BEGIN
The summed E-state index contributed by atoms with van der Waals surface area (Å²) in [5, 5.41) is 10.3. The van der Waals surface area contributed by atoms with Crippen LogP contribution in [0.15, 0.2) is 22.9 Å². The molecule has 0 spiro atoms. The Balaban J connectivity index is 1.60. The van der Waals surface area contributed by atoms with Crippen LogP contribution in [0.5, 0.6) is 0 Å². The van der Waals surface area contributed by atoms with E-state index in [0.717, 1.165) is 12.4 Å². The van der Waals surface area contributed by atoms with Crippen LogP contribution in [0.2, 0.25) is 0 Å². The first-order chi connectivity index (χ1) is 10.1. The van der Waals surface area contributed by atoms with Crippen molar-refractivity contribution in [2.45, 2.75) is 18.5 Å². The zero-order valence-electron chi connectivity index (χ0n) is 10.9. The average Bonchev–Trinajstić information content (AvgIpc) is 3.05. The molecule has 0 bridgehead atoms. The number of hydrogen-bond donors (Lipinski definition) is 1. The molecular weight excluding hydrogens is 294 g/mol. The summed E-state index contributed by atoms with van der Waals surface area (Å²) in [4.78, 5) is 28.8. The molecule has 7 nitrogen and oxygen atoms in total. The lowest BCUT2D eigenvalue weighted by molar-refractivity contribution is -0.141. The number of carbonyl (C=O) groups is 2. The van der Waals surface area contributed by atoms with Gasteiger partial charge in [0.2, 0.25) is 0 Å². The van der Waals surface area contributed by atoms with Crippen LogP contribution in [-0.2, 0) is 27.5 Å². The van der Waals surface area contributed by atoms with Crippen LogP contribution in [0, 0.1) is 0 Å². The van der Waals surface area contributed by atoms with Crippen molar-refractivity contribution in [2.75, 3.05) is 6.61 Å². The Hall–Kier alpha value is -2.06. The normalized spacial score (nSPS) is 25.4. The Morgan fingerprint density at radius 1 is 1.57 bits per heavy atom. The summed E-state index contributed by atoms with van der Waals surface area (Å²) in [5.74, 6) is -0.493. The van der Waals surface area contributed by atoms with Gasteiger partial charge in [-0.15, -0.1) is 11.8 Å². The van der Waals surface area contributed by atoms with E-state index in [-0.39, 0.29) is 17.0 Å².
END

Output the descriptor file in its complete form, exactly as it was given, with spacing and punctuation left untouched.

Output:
The summed E-state index contributed by atoms with van der Waals surface area (Å²) in [5, 5.41) is 10.3. The van der Waals surface area contributed by atoms with Crippen LogP contribution in [0.15, 0.2) is 22.9 Å². The molecule has 0 spiro atoms. The Balaban J connectivity index is 1.60. The van der Waals surface area contributed by atoms with Crippen LogP contribution in [0.5, 0.6) is 0 Å². The van der Waals surface area contributed by atoms with E-state index in [0.717, 1.165) is 12.4 Å². The van der Waals surface area contributed by atoms with Crippen LogP contribution in [0.2, 0.25) is 0 Å². The first-order chi connectivity index (χ1) is 10.1. The van der Waals surface area contributed by atoms with Crippen molar-refractivity contribution in [2.45, 2.75) is 18.5 Å². The zero-order valence-electron chi connectivity index (χ0n) is 10.9. The average Bonchev–Trinajstić information content (AvgIpc) is 3.05. The molecule has 0 bridgehead atoms. The number of hydrogen-bond donors (Lipinski definition) is 1. The molecular weight excluding hydrogens is 294 g/mol. The summed E-state index contributed by atoms with van der Waals surface area (Å²) in [4.78, 5) is 28.8. The molecule has 7 nitrogen and oxygen atoms in total. The lowest BCUT2D eigenvalue weighted by molar-refractivity contribution is -0.141. The number of carbonyl (C=O) groups is 2. The van der Waals surface area contributed by atoms with Gasteiger partial charge in [0.2, 0.25) is 0 Å². The van der Waals surface area contributed by atoms with Crippen LogP contribution in [-0.2, 0) is 27.5 Å². The van der Waals surface area contributed by atoms with Crippen LogP contribution in [0, 0.1) is 0 Å². The van der Waals surface area contributed by atoms with Crippen molar-refractivity contribution in [2.75, 3.05) is 6.61 Å². The Hall–Kier alpha value is -2.06. The normalized spacial score (nSPS) is 25.4. The Morgan fingerprint density at radius 1 is 1.57 bits per heavy atom. The summed E-state index contributed by atoms with van der Waals surface area (Å²) in [5.74, 6) is -0.493. The van der Waals surface area contributed by atoms with Gasteiger partial charge in [-0.15, -0.1) is 11.8 Å². The van der Waals surface area contributed by atoms with E-state index in [-0.39, 0.29) is 17.0 Å².